Grade 11 (2018–2019 school year)
Hometown: Highland Park, Illinois
Project: Cycle Forward
A silent problem facing impoverished women around the world is gaining awareness and assistance thanks to the efforts of Sophie Draluck. Sophie was stunned to learn that many women regularly miss school and work because they do not have access to female sanitary products. “I realized that when women cannot afford tampons and pads, they are effectively unable to participate in their communities, putting them at distinct disadvantages academically, socially, and economically,” said Sophie.
The high school student founded an organization she named Cycle Forward, which not only raises money and collects donations of feminine hygiene products for women in her own Chicago community, but she also partners with pantries and shelters in several other United States locations, England, and India. Sophie has convinced several schools to provide free sanitary products in their restrooms.
Sophie intends to use her Power of Children Award money to purchase more sanitary products and to identify and support entrepreneurs who produce products locally rather than importing the expensive foreign products.
Grade 11 (2018–2019 school year)
Hometown: San Jose, California
Project: Serene: A Biomedical System and Mobile Application for Autism
“Why is this student rolling on the asphalt while everyone just watches him,” wondered Raghav Ganesh when he saw an autistic student experience an emotional outburst at school. “As a seventh grader, I felt very sad and wanted to help,” said Raghav. He has helped by designing a customized wearable device that alerts people on the autism spectrum to better identify stress factors that can lead to meltdowns. He’s watched it work for several of his autistic friends. “I strive to prevent meltdowns from being a hurdle for the autistic,” said Raghav.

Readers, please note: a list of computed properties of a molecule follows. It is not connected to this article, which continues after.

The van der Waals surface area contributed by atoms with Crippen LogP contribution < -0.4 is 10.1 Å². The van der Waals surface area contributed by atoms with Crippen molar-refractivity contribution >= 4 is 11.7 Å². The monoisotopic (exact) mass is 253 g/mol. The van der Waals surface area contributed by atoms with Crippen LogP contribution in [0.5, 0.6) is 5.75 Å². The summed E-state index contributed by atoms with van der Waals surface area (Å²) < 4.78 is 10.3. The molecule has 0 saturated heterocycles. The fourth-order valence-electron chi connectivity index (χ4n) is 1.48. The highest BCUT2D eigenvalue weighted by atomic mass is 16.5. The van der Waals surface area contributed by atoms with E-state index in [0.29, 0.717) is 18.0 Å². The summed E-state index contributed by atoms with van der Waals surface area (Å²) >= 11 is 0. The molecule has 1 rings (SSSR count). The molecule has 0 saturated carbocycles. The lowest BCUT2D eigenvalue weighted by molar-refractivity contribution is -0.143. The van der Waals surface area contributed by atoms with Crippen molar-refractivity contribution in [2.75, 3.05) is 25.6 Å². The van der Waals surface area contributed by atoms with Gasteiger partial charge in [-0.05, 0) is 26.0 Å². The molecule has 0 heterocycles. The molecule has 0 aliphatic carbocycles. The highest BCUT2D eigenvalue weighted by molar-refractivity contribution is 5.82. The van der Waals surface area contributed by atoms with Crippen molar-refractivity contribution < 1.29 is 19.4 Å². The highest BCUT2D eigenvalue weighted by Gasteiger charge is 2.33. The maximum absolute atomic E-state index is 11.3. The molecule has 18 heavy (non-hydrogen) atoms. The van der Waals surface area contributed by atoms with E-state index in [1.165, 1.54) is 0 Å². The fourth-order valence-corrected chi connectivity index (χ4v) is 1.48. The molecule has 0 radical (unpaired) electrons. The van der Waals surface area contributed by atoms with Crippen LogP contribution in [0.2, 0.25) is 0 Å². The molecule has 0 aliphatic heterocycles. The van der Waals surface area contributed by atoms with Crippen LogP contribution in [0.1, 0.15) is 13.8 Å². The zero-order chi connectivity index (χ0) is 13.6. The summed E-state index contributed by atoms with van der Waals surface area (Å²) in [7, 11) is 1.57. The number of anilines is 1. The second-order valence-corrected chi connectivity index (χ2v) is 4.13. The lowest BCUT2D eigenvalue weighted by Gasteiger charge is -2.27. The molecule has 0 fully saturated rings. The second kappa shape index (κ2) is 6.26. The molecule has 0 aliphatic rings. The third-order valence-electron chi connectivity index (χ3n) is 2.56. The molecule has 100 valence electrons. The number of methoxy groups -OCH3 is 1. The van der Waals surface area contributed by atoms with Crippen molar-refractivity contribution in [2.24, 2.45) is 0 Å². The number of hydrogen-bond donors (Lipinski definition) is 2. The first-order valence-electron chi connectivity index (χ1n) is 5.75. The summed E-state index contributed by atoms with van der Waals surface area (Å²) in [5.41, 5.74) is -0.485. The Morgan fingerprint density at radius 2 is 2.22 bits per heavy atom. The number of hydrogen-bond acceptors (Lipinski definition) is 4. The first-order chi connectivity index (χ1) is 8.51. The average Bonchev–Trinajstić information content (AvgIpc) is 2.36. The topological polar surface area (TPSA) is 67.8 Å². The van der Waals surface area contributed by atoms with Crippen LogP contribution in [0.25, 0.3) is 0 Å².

His system, called Serene: A Biomedical System and Mobile Application for Autism, also helps caregivers recognize signs that stress is building and allows them to proactively help reduce the stress for their patients. Serene was recently named the best production-level mobile application by the large American autism research initiative, Spark for Autism.
Serene is available on Google Play and Android Smartwatches. With the Power of Children Award money, Raghav hopes to partner with hardware suppliers and assembly providers to distribute the wearable devices to more families.
Grade 10 (2018–2019 school year)
Hometown: McCordsville, Indiana
Project: Every Leaf Has a STEM
Every Leaf Has a STEM—is what high school student Ptolemy Henson named his project when he decided to combine his passion for STEM (science, technology, engineering and math) with his desire to help and teach young children.
Ptolemy felt fortunate that his family could afford to send him to a multitude of science camps. Realizing that other children in his school district were not as fortunate, he started a free after-school program for kindergarteners to teach them some basic science through fun, interactive experiments. School leaders were so impressed they asked him to expand his club to additional elementary grades in several schools. “In my community, there is a large need for educated individuals in STEM careers,” said Ptolemy. “I believed that the project was important because it eventually allows students an opportunity for increased income and a larger workforce at the same time.”
Ptolemy intends to use his Power of Children Award money to buy additional materials for his after-school club, and to expand the program into the local public library.
Grade 6 (2018–2019 school year)